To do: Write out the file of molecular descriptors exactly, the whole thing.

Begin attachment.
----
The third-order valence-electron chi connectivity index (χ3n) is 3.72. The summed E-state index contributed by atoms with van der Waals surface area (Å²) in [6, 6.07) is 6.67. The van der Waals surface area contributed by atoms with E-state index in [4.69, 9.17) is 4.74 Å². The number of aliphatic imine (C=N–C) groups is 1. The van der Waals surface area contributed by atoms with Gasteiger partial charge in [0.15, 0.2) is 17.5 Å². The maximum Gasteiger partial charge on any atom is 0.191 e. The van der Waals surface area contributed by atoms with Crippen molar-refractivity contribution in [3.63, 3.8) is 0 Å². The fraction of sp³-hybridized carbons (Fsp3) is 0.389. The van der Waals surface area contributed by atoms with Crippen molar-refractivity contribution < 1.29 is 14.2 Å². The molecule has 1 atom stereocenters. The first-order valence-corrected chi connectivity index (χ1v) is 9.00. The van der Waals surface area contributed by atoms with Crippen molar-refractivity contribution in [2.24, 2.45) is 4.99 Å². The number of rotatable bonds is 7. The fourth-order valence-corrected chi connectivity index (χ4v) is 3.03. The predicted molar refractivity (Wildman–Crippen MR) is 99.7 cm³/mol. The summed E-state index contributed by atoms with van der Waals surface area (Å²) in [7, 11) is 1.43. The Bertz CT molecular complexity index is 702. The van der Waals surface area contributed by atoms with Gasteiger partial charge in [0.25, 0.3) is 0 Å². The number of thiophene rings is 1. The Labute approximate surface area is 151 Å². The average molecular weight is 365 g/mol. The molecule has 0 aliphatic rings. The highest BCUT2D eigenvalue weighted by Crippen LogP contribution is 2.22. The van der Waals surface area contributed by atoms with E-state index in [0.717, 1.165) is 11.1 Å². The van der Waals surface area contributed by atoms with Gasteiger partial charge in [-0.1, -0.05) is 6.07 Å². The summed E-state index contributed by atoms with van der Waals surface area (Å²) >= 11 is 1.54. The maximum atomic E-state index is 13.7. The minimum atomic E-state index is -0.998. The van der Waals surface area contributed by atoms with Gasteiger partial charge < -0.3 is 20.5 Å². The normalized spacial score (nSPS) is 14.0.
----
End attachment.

The third-order valence-electron chi connectivity index (χ3n) is 3.72. The summed E-state index contributed by atoms with van der Waals surface area (Å²) in [6, 6.07) is 6.67. The van der Waals surface area contributed by atoms with E-state index in [4.69, 9.17) is 4.74 Å². The number of aliphatic imine (C=N–C) groups is 1. The van der Waals surface area contributed by atoms with Gasteiger partial charge in [0.15, 0.2) is 17.5 Å². The maximum Gasteiger partial charge on any atom is 0.191 e. The van der Waals surface area contributed by atoms with Crippen molar-refractivity contribution in [3.63, 3.8) is 0 Å². The fraction of sp³-hybridized carbons (Fsp3) is 0.389. The van der Waals surface area contributed by atoms with Crippen molar-refractivity contribution < 1.29 is 14.2 Å². The molecule has 1 atom stereocenters. The first-order valence-corrected chi connectivity index (χ1v) is 9.00. The van der Waals surface area contributed by atoms with Crippen molar-refractivity contribution in [2.24, 2.45) is 4.99 Å². The number of rotatable bonds is 7. The fourth-order valence-corrected chi connectivity index (χ4v) is 3.03. The predicted molar refractivity (Wildman–Crippen MR) is 99.7 cm³/mol. The summed E-state index contributed by atoms with van der Waals surface area (Å²) in [7, 11) is 1.43. The Bertz CT molecular complexity index is 702. The van der Waals surface area contributed by atoms with Gasteiger partial charge in [0.25, 0.3) is 0 Å². The number of thiophene rings is 1. The Labute approximate surface area is 151 Å². The average molecular weight is 365 g/mol. The molecule has 0 aliphatic rings. The highest BCUT2D eigenvalue weighted by Crippen LogP contribution is 2.22. The van der Waals surface area contributed by atoms with E-state index in [0.717, 1.165) is 11.1 Å². The van der Waals surface area contributed by atoms with Gasteiger partial charge in [-0.1, -0.05) is 6.07 Å². The summed E-state index contributed by atoms with van der Waals surface area (Å²) >= 11 is 1.54. The maximum atomic E-state index is 13.7. The minimum atomic E-state index is -0.998. The van der Waals surface area contributed by atoms with Gasteiger partial charge < -0.3 is 20.5 Å². The normalized spacial score (nSPS) is 14.0.